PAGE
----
Vero Beach is often referred to as ‘where the tropics begin,’meaning that Vero is the Northern most town on the East Coast whose weather is moderated by the warm tropical waters of the Gulf Stream. Vero is also the Southern most town in which our fabled live oaks will thrive, gracing the island with moss-laden canopies that shade neighborhoods.
Looking to escape Old Man Winter? Remember the tropic line, as Northern locales north like Daytona, Amelia Island, Sea Island and Charleston have appreciably colder winters, with average temps in Sea Island 10 degrees colder than Vero and Charleston fully 20 degrees colder than Vero.
Vero’s fortuitous placement between Palm Beach and Cocoa Beach provide lucky residents with balmy winters and scant days in January dipping below 40 degrees. Frosts are a rare occurrence with snow flurries the stuff of legend! Ocean breezes maintain island temperatures year round at an average of 73 degrees.
Seasons, in Florida?!
Transplants and non-residents often presume incorrectly that there is no seasonality to Florida weather. Quickly however, residents come to discern subtle changes in our weather patterns that mark transitions from season to season.
Winter: December through February: highs in the ‘60s with lower humidity; lows can occasionally dip into the 40’s; once a season or so dire warnings are conveyed for a frost, usually for an hour pre-dawn. Growth of grass and landscape slows, requiring only bi-monthly clipping. Ocean temps approximate 60-70 degrees
Spring: February-April: highs begin to increase to the high ‘60s and low ‘70s, with lows in the ‘50s; growing season begins, with verdant green growth visible on landscape and live oaks; groves blossom, scenting the air at dawn and dusk with an intoxicating scent; scant rain
Summer: May-September: increased humidity and heat, often approaching 90 degrees during the day with lows in the ‘60s and ‘70s; rainy season with ‘changeable’ weather, translating into frequent afternoon thunderstorms with drenching rain. Heavy growing season. Ocean temps approximate 70-80 degrees. Ocean breezes maintain temps several degrees below those on the mainland.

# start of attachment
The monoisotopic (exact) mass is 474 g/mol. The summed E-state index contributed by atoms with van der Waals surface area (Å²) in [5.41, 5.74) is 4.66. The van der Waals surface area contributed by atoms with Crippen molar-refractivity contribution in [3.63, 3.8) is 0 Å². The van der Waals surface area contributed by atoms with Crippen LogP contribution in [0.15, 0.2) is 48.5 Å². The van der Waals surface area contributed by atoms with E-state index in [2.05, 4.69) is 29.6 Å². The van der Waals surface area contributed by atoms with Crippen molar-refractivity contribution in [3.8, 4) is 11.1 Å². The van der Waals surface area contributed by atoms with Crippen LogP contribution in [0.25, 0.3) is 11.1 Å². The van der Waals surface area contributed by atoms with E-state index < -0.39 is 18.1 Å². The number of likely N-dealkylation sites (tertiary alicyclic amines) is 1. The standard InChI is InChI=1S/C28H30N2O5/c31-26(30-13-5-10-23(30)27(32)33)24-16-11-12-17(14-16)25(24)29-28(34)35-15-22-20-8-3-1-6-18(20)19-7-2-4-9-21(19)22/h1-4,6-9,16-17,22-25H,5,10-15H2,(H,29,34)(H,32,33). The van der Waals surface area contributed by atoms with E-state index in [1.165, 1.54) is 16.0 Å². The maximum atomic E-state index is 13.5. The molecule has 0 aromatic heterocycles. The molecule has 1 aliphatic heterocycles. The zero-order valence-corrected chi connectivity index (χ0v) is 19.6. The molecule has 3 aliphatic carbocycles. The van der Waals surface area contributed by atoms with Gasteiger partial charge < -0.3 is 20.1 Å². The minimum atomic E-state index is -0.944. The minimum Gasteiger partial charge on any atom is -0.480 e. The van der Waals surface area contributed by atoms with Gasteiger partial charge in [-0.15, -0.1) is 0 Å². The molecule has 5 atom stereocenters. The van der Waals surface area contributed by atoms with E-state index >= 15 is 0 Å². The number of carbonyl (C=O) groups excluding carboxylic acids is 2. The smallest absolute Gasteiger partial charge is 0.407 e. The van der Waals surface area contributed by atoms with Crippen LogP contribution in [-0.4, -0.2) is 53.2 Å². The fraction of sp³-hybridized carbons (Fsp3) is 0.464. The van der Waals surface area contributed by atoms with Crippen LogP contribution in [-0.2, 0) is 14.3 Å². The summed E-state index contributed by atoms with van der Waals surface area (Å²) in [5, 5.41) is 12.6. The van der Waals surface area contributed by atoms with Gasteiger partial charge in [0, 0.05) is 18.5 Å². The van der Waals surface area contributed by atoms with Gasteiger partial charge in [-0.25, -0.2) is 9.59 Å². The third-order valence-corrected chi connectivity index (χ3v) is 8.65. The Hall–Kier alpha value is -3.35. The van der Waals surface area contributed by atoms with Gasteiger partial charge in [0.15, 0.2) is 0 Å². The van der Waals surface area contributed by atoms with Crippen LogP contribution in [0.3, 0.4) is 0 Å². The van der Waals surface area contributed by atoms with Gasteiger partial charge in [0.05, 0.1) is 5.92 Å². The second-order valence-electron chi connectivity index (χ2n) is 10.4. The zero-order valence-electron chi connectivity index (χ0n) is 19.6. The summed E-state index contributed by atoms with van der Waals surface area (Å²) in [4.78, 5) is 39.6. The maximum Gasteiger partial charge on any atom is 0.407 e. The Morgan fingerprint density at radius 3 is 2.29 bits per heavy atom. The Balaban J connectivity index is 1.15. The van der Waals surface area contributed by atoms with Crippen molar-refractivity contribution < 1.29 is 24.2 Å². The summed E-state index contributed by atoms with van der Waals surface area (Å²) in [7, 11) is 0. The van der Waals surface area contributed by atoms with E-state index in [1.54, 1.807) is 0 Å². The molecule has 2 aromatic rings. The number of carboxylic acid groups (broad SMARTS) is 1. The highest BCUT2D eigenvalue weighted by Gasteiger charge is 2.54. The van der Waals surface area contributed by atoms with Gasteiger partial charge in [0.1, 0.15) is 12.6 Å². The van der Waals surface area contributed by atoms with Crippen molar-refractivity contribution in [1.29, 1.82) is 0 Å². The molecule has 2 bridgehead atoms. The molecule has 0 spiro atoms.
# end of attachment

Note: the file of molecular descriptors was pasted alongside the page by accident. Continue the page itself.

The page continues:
Fall: October – December: decreased humidity and growth; daytime and evening temps begin to moderate from peak of summer.
Indigenous LandscapeVero’s unique climate provides for a diverse landscape of plants indigenous plants to both the tropics and lower Eastern seaboard including: Live Oaks, several species of Mangrove, Hibiscus, Bougainvillea, Bananas, Oleander, Gardenia, Bird of Paradise, Jasmine…And a host of Palm Tree species! Residents generally trim their palms annually.
Loggerhead turtles: Indian River County is blessed to be home to loggerhead turtles during their nesting season of May through September. Weighing over 250 lbs as adults, female turtles emerge from the waters of the Atlantic Ocean at night to lay hatches of eggs. While each nest contains approximately 50 eggs, only one egg ultimately hatches and survives through adulthood. During nesting season, oceanfront homeowners must turn off their outside lights by 10pmto avoid confusing the female turtles. Scores of dedicated volunteers roam the beaches during this time to mark nests and their subsequent progress. Disturbing a nest is prohibited; there are organized turtle walks throughout season for persons wishing to spot one of these beauties en route to laying her nest. Call the Environmental Learning Center for more details. The telltale sign that a turtle has been in the area: look for marking that looks a lot a tread from one really big wheel in the sand that runs directly from the water up to the sand dune (her flippers making the distinctive marking; the babies, running perhaps 2 inches stem to stern make the same pattern only a lot smaller.)
One more migration you may not have heard about: blue crabs. Also along the island during the summer you can expect to see gorgeous indigo blue crabs (that look a lot like something from Men In Black) migrating from the Indian River to the Atlantic Ocean to lay their eggs. These beauties are gorgeous but their claws pack a punch, reportedly able to puncture a tire!
Other critters that call Vero home include bobcats, bunnies, geckos, lots of snakes (rarely poisonous), Florida Panthers (endangered, only 75 left in existence), Pelicans, Sandpipers and yes, sharks and alligators. Found in the deeper troths of the ocean (especially at dawn and dusk), our sharks are usually bull sharks that are not known for aggression to humans. Locals quickly become familiar with the presence of often yellow-bellied ‘bait’ fish as a lure to bring sharks in closer than normal to shore. Alligators prefer fresh water, making our part-salt part-fresh briny Indian River unappealing to gators. Irrigation lakes and ponds have been known to see a gator every couple of years but they’re more commonly found in our intricate canal system along the mainland and in larger bodies of inland freshwater like Cypress Lakeout by Yeehaw Junction.